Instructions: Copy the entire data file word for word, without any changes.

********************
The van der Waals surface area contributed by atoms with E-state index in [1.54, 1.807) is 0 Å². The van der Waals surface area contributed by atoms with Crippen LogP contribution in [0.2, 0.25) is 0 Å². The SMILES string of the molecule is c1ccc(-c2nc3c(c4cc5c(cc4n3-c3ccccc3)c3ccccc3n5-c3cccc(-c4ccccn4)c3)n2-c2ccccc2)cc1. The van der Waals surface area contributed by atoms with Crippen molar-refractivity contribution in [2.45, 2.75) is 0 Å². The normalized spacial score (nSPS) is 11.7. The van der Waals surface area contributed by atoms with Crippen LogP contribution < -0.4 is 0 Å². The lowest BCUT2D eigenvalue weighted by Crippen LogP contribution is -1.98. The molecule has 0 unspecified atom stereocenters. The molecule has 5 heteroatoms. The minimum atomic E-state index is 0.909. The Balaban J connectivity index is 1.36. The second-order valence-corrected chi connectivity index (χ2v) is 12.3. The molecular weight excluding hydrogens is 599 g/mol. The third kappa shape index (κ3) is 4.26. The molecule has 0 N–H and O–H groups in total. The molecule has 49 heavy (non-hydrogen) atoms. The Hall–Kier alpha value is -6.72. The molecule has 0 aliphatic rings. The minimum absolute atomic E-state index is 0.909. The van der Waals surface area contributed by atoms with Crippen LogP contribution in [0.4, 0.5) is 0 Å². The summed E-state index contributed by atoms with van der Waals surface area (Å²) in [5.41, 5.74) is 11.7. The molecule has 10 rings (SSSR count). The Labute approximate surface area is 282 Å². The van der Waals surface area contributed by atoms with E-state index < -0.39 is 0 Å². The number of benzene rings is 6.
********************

The van der Waals surface area contributed by atoms with E-state index in [1.54, 1.807) is 0 Å². The van der Waals surface area contributed by atoms with Crippen LogP contribution in [0.2, 0.25) is 0 Å². The SMILES string of the molecule is c1ccc(-c2nc3c(c4cc5c(cc4n3-c3ccccc3)c3ccccc3n5-c3cccc(-c4ccccn4)c3)n2-c2ccccc2)cc1. The van der Waals surface area contributed by atoms with Crippen molar-refractivity contribution in [2.45, 2.75) is 0 Å². The normalized spacial score (nSPS) is 11.7. The van der Waals surface area contributed by atoms with Crippen LogP contribution < -0.4 is 0 Å². The lowest BCUT2D eigenvalue weighted by Crippen LogP contribution is -1.98. The molecule has 0 unspecified atom stereocenters. The molecule has 5 heteroatoms. The minimum atomic E-state index is 0.909. The Balaban J connectivity index is 1.36. The second-order valence-corrected chi connectivity index (χ2v) is 12.3. The molecular weight excluding hydrogens is 599 g/mol. The third kappa shape index (κ3) is 4.26. The molecule has 0 N–H and O–H groups in total. The molecule has 49 heavy (non-hydrogen) atoms. The Hall–Kier alpha value is -6.72. The molecule has 0 aliphatic rings. The minimum absolute atomic E-state index is 0.909. The van der Waals surface area contributed by atoms with Crippen LogP contribution in [0.4, 0.5) is 0 Å². The summed E-state index contributed by atoms with van der Waals surface area (Å²) in [5.41, 5.74) is 11.7. The molecule has 10 rings (SSSR count). The Labute approximate surface area is 282 Å². The van der Waals surface area contributed by atoms with E-state index < -0.39 is 0 Å². The number of benzene rings is 6.